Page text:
A U.S. military spokesperson, Major Jennifer Willis, denied that the U.S. military has allowed its soldiers to attempt to convert Afghans and said comments from sermons filmed at Bagram were taken out of context. She said the Bibles were never distributed. "That specific case involved a soldier who brought in a donation of translated bibles that were sent to his personal address by his home church. He showed them to the group and the chaplain explained that he cannot distribute them," she said. "The translated Bibles were never distributed as far as we know, because the soldier understood that if he distributed them he would be in violation of general order 1, and he would be subject to punishment."

The video footage was shot about a year ago by documentary filmmaker Brian Hughes, who is also a former U.S. soldier. "[U.S. soldiers] weren't talking about learning how to speak Dari or Pashto, by reading the Bible and using that as the tool for language lessons," Hughes told Al Jazeera. "The only reason they would have these documents there was to distribute them to the Afghan people. And I knew it was wrong, and I knew that filming it . . . documenting it would be important."

The broadcast of this video comes just days after a new poll of white Americans found that, in the U.S., church-going Christians are more likely to support the use of torture than other segments of the population. The Pew Research Center poll found: "White evangelical Protestants were the religious group most likely to say torture is often or sometimes justified -- more than six in 10 supported it. People unaffiliated with any religious organization were least likely to back it. Only four in 10 of them did."

This is certainly not the first scandal where U.S. military forces or officials have been caught on tape promoting an evangelical Christian agenda. Perhaps the most high-profile case involved Lieut. Gen. William Boykin, who was a Deputy Undersecretary of Defense for Intelligence under Bush. Boykin was part of Donald Rumsfeld’s inner circle at the Pentagon where he was placed in charge of hunting "high-value targets." Boykin was one of the key U.S. officials in establishing what critics alleged was death-squad-type activity in Iraq.

In October 2003, Boykin was revealed to have gone on several anti-Muslim rants, in public speeches, many of which he delivered in military uniform. Since January 2002, Boykin had spoken at twenty-three religious-oriented events, wearing his uniform at all but two. Among Boykin’s statements, he said he knew the U.S. would prevail over a Muslim adversary in Somalia because "I knew that my God was bigger than his. I knew that my God was a real God and his was an idol." Boykin also charged that Islamic radicals want to destroy America "because we're a Christian nation" that "will never abandon Israel." Our "spiritual enemy," Boykin declared, "will only be defeated if we come against them in the name of Jesus."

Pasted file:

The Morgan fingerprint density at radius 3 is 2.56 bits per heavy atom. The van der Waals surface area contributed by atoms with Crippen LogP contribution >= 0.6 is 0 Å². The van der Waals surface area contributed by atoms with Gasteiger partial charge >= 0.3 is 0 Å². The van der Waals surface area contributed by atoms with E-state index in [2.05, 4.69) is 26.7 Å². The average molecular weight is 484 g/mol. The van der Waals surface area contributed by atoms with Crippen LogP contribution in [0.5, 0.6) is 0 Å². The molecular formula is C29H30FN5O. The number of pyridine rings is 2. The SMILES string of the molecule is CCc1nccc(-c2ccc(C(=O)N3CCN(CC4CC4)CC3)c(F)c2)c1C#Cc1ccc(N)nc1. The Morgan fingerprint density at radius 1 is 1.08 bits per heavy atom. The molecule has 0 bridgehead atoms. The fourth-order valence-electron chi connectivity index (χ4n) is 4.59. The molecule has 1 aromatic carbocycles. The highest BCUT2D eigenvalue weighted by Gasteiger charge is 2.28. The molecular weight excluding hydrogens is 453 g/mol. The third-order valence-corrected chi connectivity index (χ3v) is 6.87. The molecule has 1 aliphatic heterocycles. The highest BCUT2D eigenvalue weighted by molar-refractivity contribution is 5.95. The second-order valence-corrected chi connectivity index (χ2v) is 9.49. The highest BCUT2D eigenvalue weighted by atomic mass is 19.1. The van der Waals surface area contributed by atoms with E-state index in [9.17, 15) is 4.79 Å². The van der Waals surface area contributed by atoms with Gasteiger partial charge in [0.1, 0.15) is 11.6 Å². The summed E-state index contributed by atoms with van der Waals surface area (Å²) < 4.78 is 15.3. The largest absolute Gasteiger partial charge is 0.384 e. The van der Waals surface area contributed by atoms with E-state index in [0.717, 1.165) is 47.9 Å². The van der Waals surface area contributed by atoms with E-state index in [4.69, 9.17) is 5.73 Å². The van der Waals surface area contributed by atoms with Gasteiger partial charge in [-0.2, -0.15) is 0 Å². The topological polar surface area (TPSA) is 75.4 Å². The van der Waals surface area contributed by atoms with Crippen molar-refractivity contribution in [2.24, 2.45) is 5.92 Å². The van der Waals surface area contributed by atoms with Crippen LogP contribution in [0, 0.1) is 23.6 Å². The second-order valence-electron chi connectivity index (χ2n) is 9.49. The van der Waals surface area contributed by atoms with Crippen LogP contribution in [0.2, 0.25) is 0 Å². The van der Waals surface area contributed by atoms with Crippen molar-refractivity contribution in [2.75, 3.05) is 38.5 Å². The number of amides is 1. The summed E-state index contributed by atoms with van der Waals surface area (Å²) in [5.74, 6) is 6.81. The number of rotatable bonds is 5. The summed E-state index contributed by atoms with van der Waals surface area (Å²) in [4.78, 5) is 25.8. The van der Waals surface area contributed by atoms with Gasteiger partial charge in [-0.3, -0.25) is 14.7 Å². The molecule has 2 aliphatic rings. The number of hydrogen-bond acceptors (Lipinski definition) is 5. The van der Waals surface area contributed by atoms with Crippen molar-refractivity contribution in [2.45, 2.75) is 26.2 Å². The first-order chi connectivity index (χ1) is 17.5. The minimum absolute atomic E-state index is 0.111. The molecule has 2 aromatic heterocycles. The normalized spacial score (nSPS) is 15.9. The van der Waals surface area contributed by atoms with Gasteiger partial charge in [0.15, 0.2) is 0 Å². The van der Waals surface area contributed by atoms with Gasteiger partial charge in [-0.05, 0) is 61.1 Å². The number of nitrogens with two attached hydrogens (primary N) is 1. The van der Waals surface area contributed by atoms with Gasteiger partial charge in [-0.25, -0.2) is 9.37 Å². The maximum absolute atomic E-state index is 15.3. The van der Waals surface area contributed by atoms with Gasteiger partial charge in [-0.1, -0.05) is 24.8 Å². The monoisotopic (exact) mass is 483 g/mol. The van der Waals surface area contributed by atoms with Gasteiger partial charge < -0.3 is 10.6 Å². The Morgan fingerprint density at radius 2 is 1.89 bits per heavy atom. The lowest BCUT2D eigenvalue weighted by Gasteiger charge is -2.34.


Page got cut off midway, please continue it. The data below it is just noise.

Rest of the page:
As for President Bush, Boykin said, "Why is this man in the White House? The majority of Americans did not vote for him. Why is he there? And I tell you this morning that he’s in the White House because God put him there for a time such as this." In another speech, Boykin said other countries "have lost their morals, lost their values. But America is still a Christian nation." He told a church group in Oregon that special operations forces were victorious in Iraq because of their faith in God. "Ladies and gentlemen, I want to impress upon you that the battle that we're in is a spiritual battle," he said. "Satan wants to destroy this nation, he wants to destroy us as a nation, and he wants to destroy us as a Christian army."


By Jeremy Scahill

** his line has been used before by the Pentagon to describe Al Jazeera’s exposure of US actions in the ‘war on terror’ **

Rebel Reports
May 4, 2009


Hours after Al Jazeera broadcast footage showing U.S. soldiers being told by the senior military chaplain in Afghanistan to “hunt people for Jesus,” the Pentagon has “confiscated copies of the Bible belonging to Christian U.S. soldiers in Afghanistan,” according to Al Jazeera. (Presumably, the confiscated Bibles are the ones translated into Pashto and Dari, which were imported by US soldiers to Afghanistan). “Some of the soldiers who appeared in the video have also been reprimanded, U.S. government officials told Al Jazeera’s James Bays.”

At the Pentagon press briefing today, Admiral Mike Mullen, chairman of the U.S. Joint Chiefs of Staff, said, “It certainly is, from the United States military’s perspective, not our position to ever push any specific kind of religion, period.”

But that is not the only line coming from the military. A U.S. military spokesperson, Col. Greg Julian, told Al Jazeera: “Most of this is taken out of context . . . this is irresponsible and inappropriate journalism.”

Col. Julian’s words are a bit reminiscent of the comments of then-Defense Secretary Donald Rumsfeld and military spokesman Gen. Mark Kimmitt about Al Jazeera during the siege of Fallujah, Iraq, in April 2004, when Al Jazeera was broadcasting live feeds of U.S. bombing raids and Iraqi civilian deaths in the city. Mark Kimmitt declared, “The stations that are showing Americans intentionally killing women and children are not legitimate news sources. That is propaganda, and that is lies.” Donald Rumsfeld echoed those remarks, calling Al Jazeera’s reporting “vicious, inaccurate, and inexcusable. . . . It’s disgraceful what that station is doing.”